Anyone who knew my mother knew she liked to arrive early, especially if food was involved. If a restaurant offered a discount for the “Early Bird” special starting at 4:30 pm you could bet she would be in the parking lot at 4:20 tapping her toe and checking her watch. It was this protocol that caused my brother and I to be with her at 10:50 am one morning waiting for the doors at the Davis Brothers Cafeteria to open for lunch.
“Got to beat the crowds” was her mantra. “They might run out of tomato aspic.”
I grew up in Buckhead where cafeteria culture probably reached its refined zenith. My dad worked downtown for over 30 years and ate at the same cafeteria at least 3 times a week. On Sundays, with the final dirge of the Baptist organ still hanging in the air, we would rush to our car and speed to Lenox Square to “beat the crowds” to the S&W cafeteria.
I always ate the same thing. Country fried steak, green beans, mashed potatoes, corn bread, sweet tea. The tea had to be sweet, but not too sweet. The cornbread better not have any sugar in it at all. Moving down the line we would issue our reverent requests to the staff and watch as it was lovingly placed on the plate. Finally, at the end of the line, the plate would be passed over the counter to us.
This was a sacred moment, like receiving communion from the Pope. Even now, over 50 years later, when I see a sign along the interstate advertising a cafeteria I must fight the urge to immediately take the next exit and proceed as rapidly as possible to claim my place in line. After all, you have to beat the crowds. My family laughs at me whenever I suggest eating at a cafeteria and I play along as if it is a joke, but I am not joking. If I found myself on death row, and could order my last meal, you damn better know what it would be. And there better not be any sugar in the cornbread.
OK, so back to the parking lot at the Davis Brothers Cafeteria waiting for the doors to open. This was in the early 1960s and there had been some type of merger between the Davis Brothers and Kentucky Fried Chicken. I’m foggy on the details and it really doesn’t matter but rest assured there was some connection there. As the opening time grew closer a few other cars had pulled into the parking lot and my mom started getting antsy. Finally, at the stroke of 11, we could see through the glass doors an employee approaching to unlock the door. That was the sign mom was waiting for.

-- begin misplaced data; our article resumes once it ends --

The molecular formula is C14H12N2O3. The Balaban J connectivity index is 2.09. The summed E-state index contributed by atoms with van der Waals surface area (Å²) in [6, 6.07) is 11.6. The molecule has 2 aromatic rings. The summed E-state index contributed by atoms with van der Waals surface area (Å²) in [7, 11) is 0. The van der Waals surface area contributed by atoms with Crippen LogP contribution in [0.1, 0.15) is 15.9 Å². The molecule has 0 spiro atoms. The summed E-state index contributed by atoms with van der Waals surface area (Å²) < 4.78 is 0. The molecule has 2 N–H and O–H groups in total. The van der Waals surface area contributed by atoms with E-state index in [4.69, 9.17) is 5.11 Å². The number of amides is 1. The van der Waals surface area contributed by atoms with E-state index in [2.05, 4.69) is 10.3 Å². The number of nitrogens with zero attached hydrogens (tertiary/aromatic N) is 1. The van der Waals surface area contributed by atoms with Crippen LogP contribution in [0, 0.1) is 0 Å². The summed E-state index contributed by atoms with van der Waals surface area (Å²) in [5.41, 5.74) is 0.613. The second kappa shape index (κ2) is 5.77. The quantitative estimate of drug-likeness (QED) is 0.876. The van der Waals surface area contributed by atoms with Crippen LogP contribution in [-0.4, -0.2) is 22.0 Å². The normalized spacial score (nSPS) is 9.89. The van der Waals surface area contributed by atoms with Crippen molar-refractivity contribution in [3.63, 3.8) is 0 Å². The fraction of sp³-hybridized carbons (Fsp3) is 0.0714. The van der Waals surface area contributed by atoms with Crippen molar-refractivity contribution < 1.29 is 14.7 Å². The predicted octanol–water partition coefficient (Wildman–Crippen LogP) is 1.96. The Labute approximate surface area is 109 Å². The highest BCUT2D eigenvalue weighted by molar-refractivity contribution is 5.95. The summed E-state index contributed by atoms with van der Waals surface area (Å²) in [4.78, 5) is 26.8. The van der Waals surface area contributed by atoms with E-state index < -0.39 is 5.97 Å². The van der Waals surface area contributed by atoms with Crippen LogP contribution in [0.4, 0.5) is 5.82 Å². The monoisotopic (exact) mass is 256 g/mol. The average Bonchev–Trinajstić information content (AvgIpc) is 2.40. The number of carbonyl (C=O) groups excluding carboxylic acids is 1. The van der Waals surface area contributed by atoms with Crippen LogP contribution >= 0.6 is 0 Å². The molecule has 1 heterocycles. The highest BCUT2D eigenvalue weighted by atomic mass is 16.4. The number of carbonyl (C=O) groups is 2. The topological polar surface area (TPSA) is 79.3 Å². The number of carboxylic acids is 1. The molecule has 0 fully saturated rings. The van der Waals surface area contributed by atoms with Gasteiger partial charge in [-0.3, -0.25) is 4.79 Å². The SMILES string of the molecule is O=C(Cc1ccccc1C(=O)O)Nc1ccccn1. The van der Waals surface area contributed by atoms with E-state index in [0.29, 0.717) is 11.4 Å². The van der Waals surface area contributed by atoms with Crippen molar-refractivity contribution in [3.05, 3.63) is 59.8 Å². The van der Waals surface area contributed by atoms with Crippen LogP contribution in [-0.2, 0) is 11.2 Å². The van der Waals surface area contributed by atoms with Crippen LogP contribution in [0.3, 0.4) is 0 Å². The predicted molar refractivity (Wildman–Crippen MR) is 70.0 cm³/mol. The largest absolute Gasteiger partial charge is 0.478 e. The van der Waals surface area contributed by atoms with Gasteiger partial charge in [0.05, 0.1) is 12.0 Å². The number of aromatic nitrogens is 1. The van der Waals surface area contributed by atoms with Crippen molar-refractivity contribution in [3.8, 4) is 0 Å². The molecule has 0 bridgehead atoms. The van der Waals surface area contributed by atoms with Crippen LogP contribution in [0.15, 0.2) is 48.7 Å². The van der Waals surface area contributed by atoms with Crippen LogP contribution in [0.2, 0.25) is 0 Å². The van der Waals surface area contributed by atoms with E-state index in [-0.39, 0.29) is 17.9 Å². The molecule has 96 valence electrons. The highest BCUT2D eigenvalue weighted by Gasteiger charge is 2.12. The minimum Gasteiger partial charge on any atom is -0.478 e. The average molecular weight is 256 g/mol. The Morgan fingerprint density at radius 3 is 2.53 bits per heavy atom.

She bolted from the car shouting “Move out!”
My brother and I took advantage of her down field blocking to assure we would be first in line. A few elbows were thrown by other early birds, but mom really had no competition when it came to being first in line. First in line in a cafeteria, there is nothing else like it in this weary world. Mounds of steaming potatoes, macaroni and cheese, collard greens and other delights graced our view as far as the eye could see. It was a pristine setting. Nothing had yet been disturbed by the giant spoons and ladles that would soon be used to dip into the vats of wonder. All the staff behind the gleaming counter looked at us with quiet anticipation. It was a moment of holiness before the sacrament was offered to us on the heavy white plates of benediction.
It was then, in that brief instant between action and non-action, that mom whispered “look.”
He seemed 8-feet tall and appeared to be surrounded by a blue aura. I swear I heard Beethoven begin to play in the background. There was a certain lightness to his being and in a moment of grace he turned and smiled at me. I felt a gentle summer breeze flow over me even though we were indoors. I knew I was in the presence of greatness.
He stepped forward, looked directly at me, and placed his hand on my shoulder. It was then he uttered those immortal words I shall never forget. “Don’t eat any of that god-damned gravy, it tastes like wallpaper paste.”
I later learned that was his pet peeve. He hated what the corporations had done to his gravy. It was the first time I heard anyone speaking truth to power. For the rest of his days he railed against those who would pollute his vision. Thank you, Colonel, for showing up and standing up. Who says our generation didn’t have heroes? God bless Colonel Sanders and God bless the USA.
Author, Buckhead Tales